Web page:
It is what it is, and I am where I am…

Home:

  • pack, pack, pack.
  • unpack it all, somewhere new, with less temporary attached to it.
  • clean, clean, clean.
  • paint and make a home.
  • keeping iced tea, infused water and cold brew coffee on hand to make it through the move.
  • eat sensibly, and think ahead, not resorting to convenience food.

Life:

  • maintain a routine of self-care despite the craziness of busy, change and relocation.
  • sit by the pool, soak up fresh air and read.
  • continue minimizing and striving to surround myself with only things which are loved or useful.
  • Intentional connection with valued relationships, both new and old friends; close and distant.
  • Capture moments that matter.
  • Continue to seek things to write about, and then write them.
  • Take a moment to mail out a few hand written notes and cards.
  • Remember to defuse oils, something I forget when I am busy, and later regret.

Marriage:

  • attempt to connect through the chaos.
  • be mindful that we are a team, a partnership, and are in this together.
  • Utilize the stolen and alone times intentionally, peacefully and honestly.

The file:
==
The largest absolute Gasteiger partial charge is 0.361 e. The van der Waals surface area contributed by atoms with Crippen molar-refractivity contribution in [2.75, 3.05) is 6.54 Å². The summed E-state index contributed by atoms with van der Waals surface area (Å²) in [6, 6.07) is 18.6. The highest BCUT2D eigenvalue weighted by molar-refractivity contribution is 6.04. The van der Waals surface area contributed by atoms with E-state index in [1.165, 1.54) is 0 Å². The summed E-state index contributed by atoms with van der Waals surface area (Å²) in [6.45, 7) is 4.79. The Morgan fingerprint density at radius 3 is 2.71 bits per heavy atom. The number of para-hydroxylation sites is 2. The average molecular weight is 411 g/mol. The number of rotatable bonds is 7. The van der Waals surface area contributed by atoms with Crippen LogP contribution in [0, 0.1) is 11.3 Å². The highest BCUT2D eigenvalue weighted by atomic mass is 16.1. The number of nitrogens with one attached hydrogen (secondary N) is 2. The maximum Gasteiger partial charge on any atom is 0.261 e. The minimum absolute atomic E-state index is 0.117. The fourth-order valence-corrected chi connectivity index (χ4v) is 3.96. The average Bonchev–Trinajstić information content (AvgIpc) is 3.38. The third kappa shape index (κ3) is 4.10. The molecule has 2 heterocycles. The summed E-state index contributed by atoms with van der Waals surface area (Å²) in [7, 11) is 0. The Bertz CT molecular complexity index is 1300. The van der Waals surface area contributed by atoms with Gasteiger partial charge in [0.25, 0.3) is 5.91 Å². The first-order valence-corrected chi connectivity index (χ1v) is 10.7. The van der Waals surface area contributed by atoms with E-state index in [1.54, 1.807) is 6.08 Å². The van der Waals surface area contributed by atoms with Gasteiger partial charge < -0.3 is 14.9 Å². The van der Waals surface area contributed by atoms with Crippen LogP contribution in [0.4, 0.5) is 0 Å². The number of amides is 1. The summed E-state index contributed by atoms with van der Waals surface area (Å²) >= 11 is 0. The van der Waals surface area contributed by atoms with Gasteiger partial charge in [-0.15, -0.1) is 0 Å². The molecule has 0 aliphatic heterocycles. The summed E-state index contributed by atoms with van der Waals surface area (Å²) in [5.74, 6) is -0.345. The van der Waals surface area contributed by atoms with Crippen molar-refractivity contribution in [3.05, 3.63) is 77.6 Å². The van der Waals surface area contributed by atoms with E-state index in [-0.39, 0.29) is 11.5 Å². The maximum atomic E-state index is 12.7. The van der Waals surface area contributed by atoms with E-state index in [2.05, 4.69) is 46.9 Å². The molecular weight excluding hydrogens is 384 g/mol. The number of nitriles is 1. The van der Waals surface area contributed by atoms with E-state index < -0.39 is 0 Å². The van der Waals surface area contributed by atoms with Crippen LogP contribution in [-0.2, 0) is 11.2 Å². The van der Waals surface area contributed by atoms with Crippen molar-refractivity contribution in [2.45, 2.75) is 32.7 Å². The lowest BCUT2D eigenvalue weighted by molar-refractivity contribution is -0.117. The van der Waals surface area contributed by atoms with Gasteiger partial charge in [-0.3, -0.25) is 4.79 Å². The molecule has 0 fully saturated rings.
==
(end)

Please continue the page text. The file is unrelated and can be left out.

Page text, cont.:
• remember to appreciate my husband and build him up, he is an amazing man.

Family:

  • celebrate my mama’s 70th birthday.
  • celebrate my daughter’s 27th birthday.
  • honor my husband and the amazing father he is. Fatherhood hasn’t worked out the way he dreamed, on the onset and though he doesn’t hold my infertility against me, I will always struggle with that.
  • Celebrate Gen’s graduation and her at her open house.
  • Family meals, games, laughter, conversation and all of the good things that make us a family.

Spirit:

  • Continue my path with Theophosic Prayer.
  • the continued journey of minimizing. It is freeing for the spirit.
  • Meditation and yoga.
  • Water. Peace, in the water, and just being…